A number of banks that forecast oil prices, including Goldman Sachs Group Inc., Standard Chartered Plc, DNB ASA and SEB AB say that OPEC+ doesn’t need to cut any further, as crude will hold near $60 or above next year as breakneck growth in U.S. shale output tails off.

Yet other forecasts show that there will be too much crude in world markets, at least in the first half of next year. The International Energy Agency -- which advises consuming nations -- estimates OPEC is currently pumping about 1.5 MMbpd more than will be needed, and so risks a “daunting” surplus.

“The first half of next year will be extremely oversupplied,” said Bob McNally, president of Rapidan Energy Group and a former oil official at the White House under President George W. Bush. “To prevent swelling inventories and contain bearish price pressure in the first half, OPEC will have to cut again.”

Price Pain. The downturn that may ensue if OPEC doesn’t redouble its efforts could be acutely painful for many of the cartel’s members.

Iran, which has seen its oil exports squeezed by U.S. sanctions, will need a price of $195/bbl -- more than triple its present level -- to cover planned government spending next year, according to the International Monetary Fund. Venezuela is spiraling ever deeper into economic collapse and social breakdown as its oil production bleeds away, while Iraq has violently suppressed protests against corruption and economic stagnation.

Even Saudi Arabia, OPEC’s biggest member and one of its richest, requires a price of $84/bbl to finance lavish government spending, according to the IMF. The kingdom also wants to avoid a price crash as it prepares the initial public offering of Aramco.

The impact of a market downturn wouldn’t be limited to OPEC. American shale production has already slowed considerably as lower prices constrain drilling, productivity slackens and investors push companies to provide returns rather than invest in output growth. Drilling could plunge by 20% if OPEC+ eschews additional cutbacks, Rats said.

The gravest fallout of inaction for OPEC however may not be financial. Having promised to keep the market in equilibrium, its reputation may suffer if the group sits back and allows a surplus to develop.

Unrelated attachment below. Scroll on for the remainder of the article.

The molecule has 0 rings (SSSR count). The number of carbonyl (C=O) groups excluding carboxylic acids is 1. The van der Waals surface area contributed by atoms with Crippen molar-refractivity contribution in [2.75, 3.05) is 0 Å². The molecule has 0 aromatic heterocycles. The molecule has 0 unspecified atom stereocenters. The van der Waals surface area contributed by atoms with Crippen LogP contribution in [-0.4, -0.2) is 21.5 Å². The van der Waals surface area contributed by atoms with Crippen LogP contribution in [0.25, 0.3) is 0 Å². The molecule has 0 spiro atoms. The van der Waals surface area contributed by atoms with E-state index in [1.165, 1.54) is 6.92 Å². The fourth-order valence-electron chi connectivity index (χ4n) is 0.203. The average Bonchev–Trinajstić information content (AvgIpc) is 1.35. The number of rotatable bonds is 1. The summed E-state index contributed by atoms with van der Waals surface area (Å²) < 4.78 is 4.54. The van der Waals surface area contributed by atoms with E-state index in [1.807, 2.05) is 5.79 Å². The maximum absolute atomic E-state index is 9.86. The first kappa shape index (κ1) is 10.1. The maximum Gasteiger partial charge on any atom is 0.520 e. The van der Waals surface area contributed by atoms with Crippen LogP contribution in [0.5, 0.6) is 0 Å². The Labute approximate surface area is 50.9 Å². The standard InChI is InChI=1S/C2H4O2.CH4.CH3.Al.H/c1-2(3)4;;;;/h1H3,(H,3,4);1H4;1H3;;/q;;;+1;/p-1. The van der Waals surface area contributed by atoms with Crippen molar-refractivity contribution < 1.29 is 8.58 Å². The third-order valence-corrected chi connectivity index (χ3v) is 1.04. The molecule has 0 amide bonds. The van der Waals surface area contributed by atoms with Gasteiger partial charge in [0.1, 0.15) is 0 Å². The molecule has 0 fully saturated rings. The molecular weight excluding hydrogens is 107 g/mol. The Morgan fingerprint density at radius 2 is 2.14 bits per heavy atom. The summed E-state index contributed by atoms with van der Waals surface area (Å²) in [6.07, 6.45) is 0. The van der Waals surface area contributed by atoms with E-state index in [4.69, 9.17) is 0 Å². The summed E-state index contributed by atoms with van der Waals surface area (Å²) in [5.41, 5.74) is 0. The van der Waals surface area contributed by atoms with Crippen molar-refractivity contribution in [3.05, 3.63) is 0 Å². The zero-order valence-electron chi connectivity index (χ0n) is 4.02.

“OPEC is not any longer the market maker for oil,” said Dario Scaffardi, chief executive officer of Italian refiner Saras SpA. “I think they’re reaching their limit.”

Source: www.worldoil.com

Please leave comments and feedback below


OPEC Oil and Gas, OPEC Oil and Gas News, Oil and Gas News

Oil and Gas News Archive

Latest Oil & Gas News

Featured Companies

  • View All JobsOMPA

    Offshore Marine People & Academy (OMPA) is a global provider of personnel and training to the renewables, oil & gas, telecommunications and marine industries.

    With over 15 years' industry experience, we work with candidates to match them to the right roles and equip them with the skills and knowledge needed to succeed. Our job is to exceed your expectations.

    Visit us online: offshorempa.com

  • View All JobsChronos Oil and Gas

    Chronos Oil and Gas is one of the fastest growing and best placed recruitment agencies in the sector.

    With over 300,000 candidates on our database and an international team of specialist recruiters we work with clients to staff major projects around the world.

    Register your CV at www.chronosoilandgas.com

  • View All JobsNatural Resources

    Natural Resources is a UK based recruitment company providing personnel of all disciplines and nationalities worldwide.

    We represent clients and candidates at all levels who operate globally within oil & gas, renewables, nuclear, power, mining, marine, drilling, construction and petrochemicals. Our client base includes energy and construction.

    Visit Natural Resources at natural-resources.com